Business groups object to out of town business rates plan
The groups have made their reservations known in their responses to a Scottish Government consultation on the controversial proposals.
The Barclay Review of business rates commissioned by Scottish ministers included plans for a number of pilot councils to be given the power to increase rates paid by “out of town” and “predominantly online” businesses.
The proposal was put forward in an attempt to make it more attractive to do business in towns and regenerate town centres.
But preliminary analysis of consultation responses by the Scottish Retail Consortium (SRC) has found that 31 business organisations have expressed reservations about the plan.
They include CBI Scotland, the Scotch Whisky Association, the Food and Drink Federation and Scottish Engineering.
The SRC has renewed its calls for Finance Secretary Derek Mackay to ditch the proposal.
While the Federation of Small Businesses said a new levy “could create local divisions”.
The Scottish Chambers of Commerce said the proposed scheme risks "unfairly punishing those who have opted for specific business models."
The Scotch Whisky Association said it was “not in favour of an out of town additional levy, it could disadvantage sites that are based in rural locations or out of town centres...”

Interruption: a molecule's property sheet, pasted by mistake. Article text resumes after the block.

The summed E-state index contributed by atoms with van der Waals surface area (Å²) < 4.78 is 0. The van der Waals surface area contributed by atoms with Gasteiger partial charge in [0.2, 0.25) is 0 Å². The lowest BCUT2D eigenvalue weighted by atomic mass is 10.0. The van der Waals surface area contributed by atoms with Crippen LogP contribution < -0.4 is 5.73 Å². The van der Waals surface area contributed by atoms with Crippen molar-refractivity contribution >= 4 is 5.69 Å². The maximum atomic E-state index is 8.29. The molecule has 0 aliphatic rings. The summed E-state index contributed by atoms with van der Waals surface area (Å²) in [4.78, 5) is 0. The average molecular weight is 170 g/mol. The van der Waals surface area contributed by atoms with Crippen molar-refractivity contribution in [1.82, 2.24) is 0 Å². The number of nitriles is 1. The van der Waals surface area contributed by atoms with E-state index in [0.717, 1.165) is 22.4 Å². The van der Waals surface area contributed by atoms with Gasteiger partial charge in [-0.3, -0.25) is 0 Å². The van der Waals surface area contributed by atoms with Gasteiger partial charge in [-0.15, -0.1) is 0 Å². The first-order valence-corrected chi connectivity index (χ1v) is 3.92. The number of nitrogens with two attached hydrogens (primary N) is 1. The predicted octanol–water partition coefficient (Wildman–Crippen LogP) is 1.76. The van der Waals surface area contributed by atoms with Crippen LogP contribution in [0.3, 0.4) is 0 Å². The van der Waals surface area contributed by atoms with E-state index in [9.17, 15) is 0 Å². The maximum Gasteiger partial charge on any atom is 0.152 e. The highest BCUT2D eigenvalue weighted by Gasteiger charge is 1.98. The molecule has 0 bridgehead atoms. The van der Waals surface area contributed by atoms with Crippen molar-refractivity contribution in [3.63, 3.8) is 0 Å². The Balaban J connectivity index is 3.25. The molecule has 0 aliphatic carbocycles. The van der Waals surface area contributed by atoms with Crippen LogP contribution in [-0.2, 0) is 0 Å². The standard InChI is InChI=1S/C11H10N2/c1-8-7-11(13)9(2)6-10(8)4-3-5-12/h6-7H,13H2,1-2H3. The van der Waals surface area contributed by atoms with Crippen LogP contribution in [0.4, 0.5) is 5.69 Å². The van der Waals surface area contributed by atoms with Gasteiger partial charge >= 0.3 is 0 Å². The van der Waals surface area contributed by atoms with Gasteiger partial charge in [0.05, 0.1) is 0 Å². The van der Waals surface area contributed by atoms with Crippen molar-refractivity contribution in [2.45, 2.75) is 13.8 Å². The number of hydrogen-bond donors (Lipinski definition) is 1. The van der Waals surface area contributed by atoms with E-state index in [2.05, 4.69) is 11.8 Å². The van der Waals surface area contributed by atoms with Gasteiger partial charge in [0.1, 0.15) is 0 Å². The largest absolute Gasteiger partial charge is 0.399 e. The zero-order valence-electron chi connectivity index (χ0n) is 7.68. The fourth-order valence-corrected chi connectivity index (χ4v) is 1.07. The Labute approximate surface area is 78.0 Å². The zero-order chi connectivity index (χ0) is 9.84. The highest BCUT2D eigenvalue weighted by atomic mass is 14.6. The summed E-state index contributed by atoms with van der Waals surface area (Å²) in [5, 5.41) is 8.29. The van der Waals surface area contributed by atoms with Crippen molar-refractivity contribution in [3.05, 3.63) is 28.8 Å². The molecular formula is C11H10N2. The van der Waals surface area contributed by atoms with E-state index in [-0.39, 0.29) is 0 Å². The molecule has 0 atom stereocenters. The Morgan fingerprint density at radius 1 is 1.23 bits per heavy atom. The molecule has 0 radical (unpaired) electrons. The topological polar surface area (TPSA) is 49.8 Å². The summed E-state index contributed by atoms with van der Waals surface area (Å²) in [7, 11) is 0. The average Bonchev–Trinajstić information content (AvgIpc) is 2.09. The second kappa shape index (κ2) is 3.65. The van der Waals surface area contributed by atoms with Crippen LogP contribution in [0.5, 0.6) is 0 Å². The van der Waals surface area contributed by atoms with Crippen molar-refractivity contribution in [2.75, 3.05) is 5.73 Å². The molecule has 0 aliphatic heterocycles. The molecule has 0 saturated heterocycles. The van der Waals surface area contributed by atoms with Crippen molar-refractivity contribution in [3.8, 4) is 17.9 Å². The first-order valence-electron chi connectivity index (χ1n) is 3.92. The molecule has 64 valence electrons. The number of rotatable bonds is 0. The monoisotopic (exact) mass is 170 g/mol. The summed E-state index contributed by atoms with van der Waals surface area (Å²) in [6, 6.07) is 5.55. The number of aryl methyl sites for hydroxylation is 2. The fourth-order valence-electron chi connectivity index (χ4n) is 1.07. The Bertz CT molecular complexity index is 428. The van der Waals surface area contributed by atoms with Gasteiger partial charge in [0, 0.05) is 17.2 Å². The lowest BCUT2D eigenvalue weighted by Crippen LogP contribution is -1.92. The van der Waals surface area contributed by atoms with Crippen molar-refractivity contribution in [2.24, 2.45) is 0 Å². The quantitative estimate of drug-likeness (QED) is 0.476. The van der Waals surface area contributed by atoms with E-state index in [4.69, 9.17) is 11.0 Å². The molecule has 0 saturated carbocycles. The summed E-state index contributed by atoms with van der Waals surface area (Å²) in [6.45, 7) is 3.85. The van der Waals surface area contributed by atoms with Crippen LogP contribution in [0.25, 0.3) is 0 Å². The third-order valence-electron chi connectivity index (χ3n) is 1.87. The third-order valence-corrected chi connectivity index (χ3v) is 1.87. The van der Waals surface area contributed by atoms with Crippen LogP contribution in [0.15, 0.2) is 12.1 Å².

Scottish Engineering added that it was “extremely concerned over the proposal to empower all local authorities to levy additional business rates surcharges on out of town businesses, and we urge the Government not to proceed with this aspect of the overall proposals.”
"The questions around the scheme, who would be liable, what the tax rate would be, how long it would apply for, and where the revenues would go have mounted as business groups from across Scotland's economy have considered the government's proposed new tax. Considering the Barclay reforms are designed to simplify the complicated rates system, this new tax is a half-cocked pistol which risks exploding and undermining the broader and desirable proposed legislation designed to overhaul the rates regime.
"Finance Secretary Derek Mackay should ditch the proposed levy and instead focus on delivering a simpler and more responsive business rates system; something Ministers do have the clear support of the business community for."